I could go on. There is no way that one can argue this was an efficient outcome unless one uses the flawed criteria that economic efficiency is building a lot of stuff with less resources than other methods whilst at the same time ignoring the needlessness, uselessness and even seriously damaging nature (to humans and the biosphere) of much of the stuff actually being built. Only by ignoring this huge flaw in its own logic can the “market economy” under really existing capitalism, claim efficiency for itself. Indeed, just about the only thing it has been efficient at is wrecking the planet and impoverishing third world people and others who suffered and suffer from imperialism and its successor systems.

  26. Ernestine Gross
    July 28th, 2015 at 09:46 | #26

    After Paul Krugman’s stated shock of discovering ‘the Greek government’ did not have a plan B when entering negotiations with the Eurogroup (see previous post), Yanis Varoufakis revealed he had a plan B after all. Judge for yourself what you think of his plan and the responses from within Greece and elsewhere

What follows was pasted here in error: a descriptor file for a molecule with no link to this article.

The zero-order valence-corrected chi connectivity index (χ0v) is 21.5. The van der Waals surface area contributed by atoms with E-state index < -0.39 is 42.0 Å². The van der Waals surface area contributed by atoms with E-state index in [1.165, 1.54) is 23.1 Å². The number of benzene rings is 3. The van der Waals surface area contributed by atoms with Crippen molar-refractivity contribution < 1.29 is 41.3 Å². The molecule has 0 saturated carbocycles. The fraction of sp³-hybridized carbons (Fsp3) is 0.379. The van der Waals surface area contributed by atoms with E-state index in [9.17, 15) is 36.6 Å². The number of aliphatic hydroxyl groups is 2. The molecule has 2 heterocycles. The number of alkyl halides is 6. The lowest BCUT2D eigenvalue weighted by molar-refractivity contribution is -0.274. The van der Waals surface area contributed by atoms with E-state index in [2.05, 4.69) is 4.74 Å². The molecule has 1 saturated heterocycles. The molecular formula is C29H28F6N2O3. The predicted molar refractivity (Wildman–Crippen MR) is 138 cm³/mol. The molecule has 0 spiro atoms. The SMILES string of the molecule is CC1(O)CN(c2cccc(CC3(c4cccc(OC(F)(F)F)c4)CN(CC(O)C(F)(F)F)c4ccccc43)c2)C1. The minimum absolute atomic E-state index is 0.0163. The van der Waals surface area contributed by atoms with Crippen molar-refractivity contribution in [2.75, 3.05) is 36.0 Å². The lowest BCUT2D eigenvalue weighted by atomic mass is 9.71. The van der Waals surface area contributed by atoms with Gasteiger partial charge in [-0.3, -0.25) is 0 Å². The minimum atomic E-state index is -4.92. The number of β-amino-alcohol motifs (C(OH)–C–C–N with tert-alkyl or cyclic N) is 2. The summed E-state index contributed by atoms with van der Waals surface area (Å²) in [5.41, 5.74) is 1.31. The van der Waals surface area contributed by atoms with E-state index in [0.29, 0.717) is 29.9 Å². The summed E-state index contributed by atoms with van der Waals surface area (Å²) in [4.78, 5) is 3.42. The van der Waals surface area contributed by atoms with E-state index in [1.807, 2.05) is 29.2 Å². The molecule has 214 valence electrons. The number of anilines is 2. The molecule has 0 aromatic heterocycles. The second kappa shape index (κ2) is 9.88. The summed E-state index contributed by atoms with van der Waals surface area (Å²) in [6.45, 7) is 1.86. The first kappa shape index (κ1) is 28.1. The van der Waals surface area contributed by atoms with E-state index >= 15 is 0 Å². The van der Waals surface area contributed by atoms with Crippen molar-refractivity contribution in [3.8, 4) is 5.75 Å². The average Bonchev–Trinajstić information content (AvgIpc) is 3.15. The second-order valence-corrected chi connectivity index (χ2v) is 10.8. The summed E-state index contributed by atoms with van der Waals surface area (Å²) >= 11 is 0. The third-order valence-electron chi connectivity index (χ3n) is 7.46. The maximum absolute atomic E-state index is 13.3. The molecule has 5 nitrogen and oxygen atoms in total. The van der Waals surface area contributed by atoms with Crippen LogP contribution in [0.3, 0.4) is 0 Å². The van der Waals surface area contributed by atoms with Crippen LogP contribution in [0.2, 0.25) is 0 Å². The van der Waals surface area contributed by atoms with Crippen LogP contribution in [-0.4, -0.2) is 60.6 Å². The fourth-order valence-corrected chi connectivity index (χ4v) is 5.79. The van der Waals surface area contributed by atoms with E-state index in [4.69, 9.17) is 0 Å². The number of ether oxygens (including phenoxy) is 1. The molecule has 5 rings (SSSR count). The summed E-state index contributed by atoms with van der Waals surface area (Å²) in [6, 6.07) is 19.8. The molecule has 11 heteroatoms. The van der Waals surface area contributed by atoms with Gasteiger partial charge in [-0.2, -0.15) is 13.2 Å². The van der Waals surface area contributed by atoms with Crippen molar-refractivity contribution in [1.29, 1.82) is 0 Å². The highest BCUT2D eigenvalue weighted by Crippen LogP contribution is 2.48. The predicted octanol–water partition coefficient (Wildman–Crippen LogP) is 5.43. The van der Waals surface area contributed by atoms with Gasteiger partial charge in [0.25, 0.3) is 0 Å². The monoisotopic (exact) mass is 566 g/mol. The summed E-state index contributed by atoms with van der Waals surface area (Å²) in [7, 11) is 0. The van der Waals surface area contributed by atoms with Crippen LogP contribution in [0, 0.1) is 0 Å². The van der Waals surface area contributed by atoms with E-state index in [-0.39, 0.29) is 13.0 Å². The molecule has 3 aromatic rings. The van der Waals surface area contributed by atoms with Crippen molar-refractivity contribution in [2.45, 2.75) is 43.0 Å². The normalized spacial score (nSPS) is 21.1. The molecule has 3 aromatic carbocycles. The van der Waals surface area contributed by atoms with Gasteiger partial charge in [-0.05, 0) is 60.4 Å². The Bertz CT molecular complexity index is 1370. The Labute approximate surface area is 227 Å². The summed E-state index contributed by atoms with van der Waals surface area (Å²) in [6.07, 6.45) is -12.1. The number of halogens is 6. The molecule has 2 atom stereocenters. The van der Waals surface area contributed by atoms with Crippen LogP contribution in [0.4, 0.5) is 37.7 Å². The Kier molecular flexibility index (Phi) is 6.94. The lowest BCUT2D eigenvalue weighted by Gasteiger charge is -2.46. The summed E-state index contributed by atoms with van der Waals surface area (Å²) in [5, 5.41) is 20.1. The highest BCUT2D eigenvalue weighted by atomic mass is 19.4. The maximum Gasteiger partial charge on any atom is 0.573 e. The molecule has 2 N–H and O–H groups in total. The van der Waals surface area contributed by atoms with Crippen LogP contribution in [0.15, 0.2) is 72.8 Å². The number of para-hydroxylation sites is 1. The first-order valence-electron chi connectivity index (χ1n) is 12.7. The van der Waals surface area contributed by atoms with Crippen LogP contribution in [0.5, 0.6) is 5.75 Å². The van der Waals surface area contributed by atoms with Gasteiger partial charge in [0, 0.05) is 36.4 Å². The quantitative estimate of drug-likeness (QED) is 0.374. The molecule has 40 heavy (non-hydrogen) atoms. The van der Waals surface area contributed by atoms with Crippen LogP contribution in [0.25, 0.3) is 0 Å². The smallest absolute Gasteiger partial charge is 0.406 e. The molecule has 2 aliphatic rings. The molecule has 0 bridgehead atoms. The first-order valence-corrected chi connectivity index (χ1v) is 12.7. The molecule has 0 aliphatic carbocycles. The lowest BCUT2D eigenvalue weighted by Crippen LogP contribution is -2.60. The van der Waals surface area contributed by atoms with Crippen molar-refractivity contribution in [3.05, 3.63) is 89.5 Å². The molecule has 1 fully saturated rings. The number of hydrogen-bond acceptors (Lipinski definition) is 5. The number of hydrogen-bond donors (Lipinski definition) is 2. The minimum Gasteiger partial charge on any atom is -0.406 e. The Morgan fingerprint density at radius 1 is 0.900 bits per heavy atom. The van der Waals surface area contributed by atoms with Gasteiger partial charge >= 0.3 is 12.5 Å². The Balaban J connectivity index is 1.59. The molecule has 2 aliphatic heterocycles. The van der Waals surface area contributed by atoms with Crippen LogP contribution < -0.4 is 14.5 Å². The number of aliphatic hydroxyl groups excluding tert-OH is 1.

http://www.theguardian.com/business/2015/jul/27/greece-crisis-yanis-varoufakis-admits-contingency-plan-for-euro-exit

  27. Ernestine Gross
    July 28th, 2015 at 09:49 | #27

    Fires in Greece

    I cannot find any EUROzone or EU rule which would prevent the stronger countries, particularly Germany, to provide aid from their national budgets.

    France had sent some planes, but fires burnt also in the South-East of France and in Spain.